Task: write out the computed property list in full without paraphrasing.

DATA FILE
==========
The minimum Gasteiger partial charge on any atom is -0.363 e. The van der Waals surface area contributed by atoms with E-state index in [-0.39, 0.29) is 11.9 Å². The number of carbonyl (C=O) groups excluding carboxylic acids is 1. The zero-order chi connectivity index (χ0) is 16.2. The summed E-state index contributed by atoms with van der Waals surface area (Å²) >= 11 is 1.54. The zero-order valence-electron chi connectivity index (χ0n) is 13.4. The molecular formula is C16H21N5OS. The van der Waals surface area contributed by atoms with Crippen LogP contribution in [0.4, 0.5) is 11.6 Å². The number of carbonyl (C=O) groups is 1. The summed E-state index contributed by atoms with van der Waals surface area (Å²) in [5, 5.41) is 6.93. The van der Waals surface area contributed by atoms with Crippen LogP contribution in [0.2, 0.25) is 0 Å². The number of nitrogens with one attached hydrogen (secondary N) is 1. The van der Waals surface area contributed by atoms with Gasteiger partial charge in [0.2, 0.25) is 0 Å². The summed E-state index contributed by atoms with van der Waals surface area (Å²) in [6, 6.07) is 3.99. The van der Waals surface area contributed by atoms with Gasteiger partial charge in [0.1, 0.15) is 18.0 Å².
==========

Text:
The minimum Gasteiger partial charge on any atom is -0.363 e. The van der Waals surface area contributed by atoms with E-state index in [-0.39, 0.29) is 11.9 Å². The number of carbonyl (C=O) groups excluding carboxylic acids is 1. The zero-order chi connectivity index (χ0) is 16.2. The summed E-state index contributed by atoms with van der Waals surface area (Å²) >= 11 is 1.54. The zero-order valence-electron chi connectivity index (χ0n) is 13.4. The molecular formula is C16H21N5OS. The van der Waals surface area contributed by atoms with Crippen LogP contribution in [0.4, 0.5) is 11.6 Å². The number of carbonyl (C=O) groups is 1. The summed E-state index contributed by atoms with van der Waals surface area (Å²) in [5, 5.41) is 6.93. The van der Waals surface area contributed by atoms with Crippen LogP contribution in [0.2, 0.25) is 0 Å². The number of nitrogens with one attached hydrogen (secondary N) is 1. The van der Waals surface area contributed by atoms with Gasteiger partial charge in [0.2, 0.25) is 0 Å². The summed E-state index contributed by atoms with van der Waals surface area (Å²) in [6, 6.07) is 3.99. The van der Waals surface area contributed by atoms with Gasteiger partial charge in [0.1, 0.15) is 18.0 Å².